New Weapon in Government’s Arsenal Against Black Money is ITBA-PAN


With the storm over black money owned by a number of high profile Indian citizens sitting in tax havens like Switzerland and Liechtenstein still brewing, the government has unveiled a new weapon in its very public fight against black money. Called the Income Tax Business Application-Permanent Account Number (ITBA-PAN), the technology allows the Income Tax Department to identify duplicate PAN numbers and deactivate them each time an application for a new PAN Card by an existing PAN holder is made.

The software will do away with the cumbersome and error-laden manual process, where an official would go through the PAN database and verify if an individual or entity who already possesses an operational PAN number has applied for a new one.

This technology is long overdue and has been in development for a number of years, as the government tried to find a suitable way to combat the menace of taxpayers applying for duplicate PAN cards and evading tax by using it to funnel money away.


How ITBA-PAN Works

De-activation of Duplicate PAN

The government has released a statement explaining how the new technology will identify duplicate PAN cards. The existing PAN database will be migrated en masse to the new platform. Using this, any PAN application that is received by the Department will be run through the system. In case an existing PAN is found in the applicant’s name, the Department will inform the individual/entity of this and block the request.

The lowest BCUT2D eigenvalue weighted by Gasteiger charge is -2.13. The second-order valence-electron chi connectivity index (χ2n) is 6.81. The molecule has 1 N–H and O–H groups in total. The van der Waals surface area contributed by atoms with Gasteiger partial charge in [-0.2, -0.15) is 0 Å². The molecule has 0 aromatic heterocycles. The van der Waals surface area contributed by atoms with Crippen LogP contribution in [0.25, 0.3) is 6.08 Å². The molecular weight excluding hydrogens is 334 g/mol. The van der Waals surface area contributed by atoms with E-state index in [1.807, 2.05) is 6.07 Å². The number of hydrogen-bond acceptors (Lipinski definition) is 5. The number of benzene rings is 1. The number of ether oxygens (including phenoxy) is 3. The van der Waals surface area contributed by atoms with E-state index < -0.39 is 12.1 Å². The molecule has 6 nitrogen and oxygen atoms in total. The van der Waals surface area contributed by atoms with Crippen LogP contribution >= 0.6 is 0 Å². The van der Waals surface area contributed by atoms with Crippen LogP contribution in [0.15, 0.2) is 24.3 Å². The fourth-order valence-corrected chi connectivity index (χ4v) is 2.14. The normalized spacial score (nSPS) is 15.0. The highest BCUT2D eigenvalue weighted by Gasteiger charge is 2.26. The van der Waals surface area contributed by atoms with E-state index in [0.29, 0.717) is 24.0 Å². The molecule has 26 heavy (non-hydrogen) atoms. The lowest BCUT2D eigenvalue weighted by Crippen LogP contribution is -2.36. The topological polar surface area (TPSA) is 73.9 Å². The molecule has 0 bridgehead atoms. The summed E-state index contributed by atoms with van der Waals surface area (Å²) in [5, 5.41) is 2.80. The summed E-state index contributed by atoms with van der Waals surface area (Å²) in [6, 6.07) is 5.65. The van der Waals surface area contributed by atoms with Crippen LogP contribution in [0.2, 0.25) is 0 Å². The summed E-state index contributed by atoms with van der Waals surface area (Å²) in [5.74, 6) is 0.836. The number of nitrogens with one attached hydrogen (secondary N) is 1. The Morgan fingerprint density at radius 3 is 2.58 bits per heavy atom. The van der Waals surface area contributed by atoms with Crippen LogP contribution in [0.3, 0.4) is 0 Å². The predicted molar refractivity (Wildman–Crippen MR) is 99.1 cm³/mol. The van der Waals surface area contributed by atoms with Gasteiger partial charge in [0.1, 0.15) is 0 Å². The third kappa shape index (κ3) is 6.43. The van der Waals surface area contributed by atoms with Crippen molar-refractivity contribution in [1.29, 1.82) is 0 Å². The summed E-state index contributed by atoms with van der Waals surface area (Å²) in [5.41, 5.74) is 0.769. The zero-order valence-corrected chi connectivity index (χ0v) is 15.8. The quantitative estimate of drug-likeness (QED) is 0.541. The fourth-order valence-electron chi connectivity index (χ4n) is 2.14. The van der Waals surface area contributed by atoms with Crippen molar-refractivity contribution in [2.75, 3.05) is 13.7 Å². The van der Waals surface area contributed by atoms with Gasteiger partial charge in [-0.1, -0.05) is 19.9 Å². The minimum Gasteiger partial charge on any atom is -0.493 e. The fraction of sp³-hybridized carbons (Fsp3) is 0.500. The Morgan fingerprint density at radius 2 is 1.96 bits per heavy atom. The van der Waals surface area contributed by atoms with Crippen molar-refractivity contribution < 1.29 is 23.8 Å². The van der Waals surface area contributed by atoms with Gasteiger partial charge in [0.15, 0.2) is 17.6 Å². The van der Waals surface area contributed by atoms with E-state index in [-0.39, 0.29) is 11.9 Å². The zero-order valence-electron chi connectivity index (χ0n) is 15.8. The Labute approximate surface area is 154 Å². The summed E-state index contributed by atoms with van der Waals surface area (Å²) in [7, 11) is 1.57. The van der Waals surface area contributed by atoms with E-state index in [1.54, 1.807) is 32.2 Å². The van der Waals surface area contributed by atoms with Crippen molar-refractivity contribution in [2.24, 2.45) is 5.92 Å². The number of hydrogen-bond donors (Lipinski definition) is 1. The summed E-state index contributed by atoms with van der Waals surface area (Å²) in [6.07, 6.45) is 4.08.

If the platform finds a duplicate PAN card already present in the system will send a notification to the Department, who will in turn inform the individual/entity. The individual/entity will also be directed to approach the Tax Assessing Officer and give up the duplicate PAN card. In the event that the individual/entity fails to do so, the platform will automatically de-activate the duplicate PAN.

PAN Transaction History

The ITBA-PAN will also enable the Income tax Department to access an individual/entity’s PAN transaction history. All transactions for which the PAN was submitted can be viewed in chronological order by the Income Tax Department.

This tool will enable the government to trace the root of black money as it will be able to compare Income Tax Returns information against the PAN transaction history and check for discrepancies in the two.

In addition to this, liquidation, merger, de-merger, acquisition of assets as well as amalgamation of PAN can all be traced through the software.

This information can be captured by the software as the PAN card would need to be quoted in all of the above cases, thus leaving an electronic trail for Income tax Department officials to follow.

Given the two tools mentioned above, the funnelling of black money through multiple PAN cards as well as attempts to cover up additional income will now come to a stop as the software will be able to detect such attempts.

In addition to the above, the ITBA-PAN will also enable the holder to activate a PAN number that was wrongly de-activated and submit a request to deactivate a PAN number currently in use.

5 Investment Options for Retirement in 2016

Retirement can be the most rewarding stage of your life provided you make the right investments. There are several investment options to choose from. Some of the pertinent factors which should be taken into consideration when making investments include risk appetite, capital appreciation, inflation-adjusted returns, liquidity, quarterly or monthly payouts, premature/partial withdrawal facility, regular income, interest income, lump sum amounts, guaranteed returns and tax-efficiency among others.  


Investment Options

Below is a list of five investment options for 2016


  • Senior Citizen’s Savings Scheme
  • Fixed Deposits
  • Post Office Monthly Income Scheme (MIS)
  • Fixed Maturity Plans
  • Reverse Mortgage




Senior Citizen’s Savings Scheme (SCSS)